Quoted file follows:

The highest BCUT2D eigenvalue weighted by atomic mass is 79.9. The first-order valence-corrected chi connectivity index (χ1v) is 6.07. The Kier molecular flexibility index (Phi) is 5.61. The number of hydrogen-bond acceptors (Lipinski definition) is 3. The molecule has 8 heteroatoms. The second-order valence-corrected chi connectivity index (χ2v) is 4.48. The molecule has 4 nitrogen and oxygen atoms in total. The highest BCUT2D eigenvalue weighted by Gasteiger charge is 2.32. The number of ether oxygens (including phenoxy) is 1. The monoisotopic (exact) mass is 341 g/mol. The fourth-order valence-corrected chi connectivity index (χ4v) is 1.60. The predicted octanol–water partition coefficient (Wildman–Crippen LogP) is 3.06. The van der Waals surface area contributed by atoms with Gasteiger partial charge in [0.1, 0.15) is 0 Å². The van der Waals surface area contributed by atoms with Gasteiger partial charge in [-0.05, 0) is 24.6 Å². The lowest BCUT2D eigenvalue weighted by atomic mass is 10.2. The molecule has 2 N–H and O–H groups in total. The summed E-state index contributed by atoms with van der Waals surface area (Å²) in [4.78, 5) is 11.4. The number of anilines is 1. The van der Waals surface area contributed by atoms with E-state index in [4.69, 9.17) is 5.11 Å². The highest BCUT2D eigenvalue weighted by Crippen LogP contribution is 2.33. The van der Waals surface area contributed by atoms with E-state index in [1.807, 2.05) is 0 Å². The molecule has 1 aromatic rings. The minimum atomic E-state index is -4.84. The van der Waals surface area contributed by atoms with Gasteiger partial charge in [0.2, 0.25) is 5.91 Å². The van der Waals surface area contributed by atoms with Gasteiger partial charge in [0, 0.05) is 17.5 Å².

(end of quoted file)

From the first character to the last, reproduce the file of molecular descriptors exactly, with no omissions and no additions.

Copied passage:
The highest BCUT2D eigenvalue weighted by atomic mass is 79.9. The first-order valence-corrected chi connectivity index (χ1v) is 6.07. The Kier molecular flexibility index (Phi) is 5.61. The number of hydrogen-bond acceptors (Lipinski definition) is 3. The molecule has 8 heteroatoms. The second-order valence-corrected chi connectivity index (χ2v) is 4.48. The molecule has 4 nitrogen and oxygen atoms in total. The highest BCUT2D eigenvalue weighted by Gasteiger charge is 2.32. The number of ether oxygens (including phenoxy) is 1. The monoisotopic (exact) mass is 341 g/mol. The fourth-order valence-corrected chi connectivity index (χ4v) is 1.60. The predicted octanol–water partition coefficient (Wildman–Crippen LogP) is 3.06. The van der Waals surface area contributed by atoms with Gasteiger partial charge in [0.1, 0.15) is 0 Å². The van der Waals surface area contributed by atoms with Gasteiger partial charge in [-0.05, 0) is 24.6 Å². The lowest BCUT2D eigenvalue weighted by atomic mass is 10.2. The molecule has 2 N–H and O–H groups in total. The summed E-state index contributed by atoms with van der Waals surface area (Å²) in [4.78, 5) is 11.4. The number of anilines is 1. The van der Waals surface area contributed by atoms with E-state index in [4.69, 9.17) is 5.11 Å². The highest BCUT2D eigenvalue weighted by Crippen LogP contribution is 2.33. The van der Waals surface area contributed by atoms with E-state index in [1.807, 2.05) is 0 Å². The molecule has 1 aromatic rings. The minimum atomic E-state index is -4.84. The van der Waals surface area contributed by atoms with Gasteiger partial charge in [0.2, 0.25) is 5.91 Å². The van der Waals surface area contributed by atoms with Gasteiger partial charge in [0, 0.05) is 17.5 Å².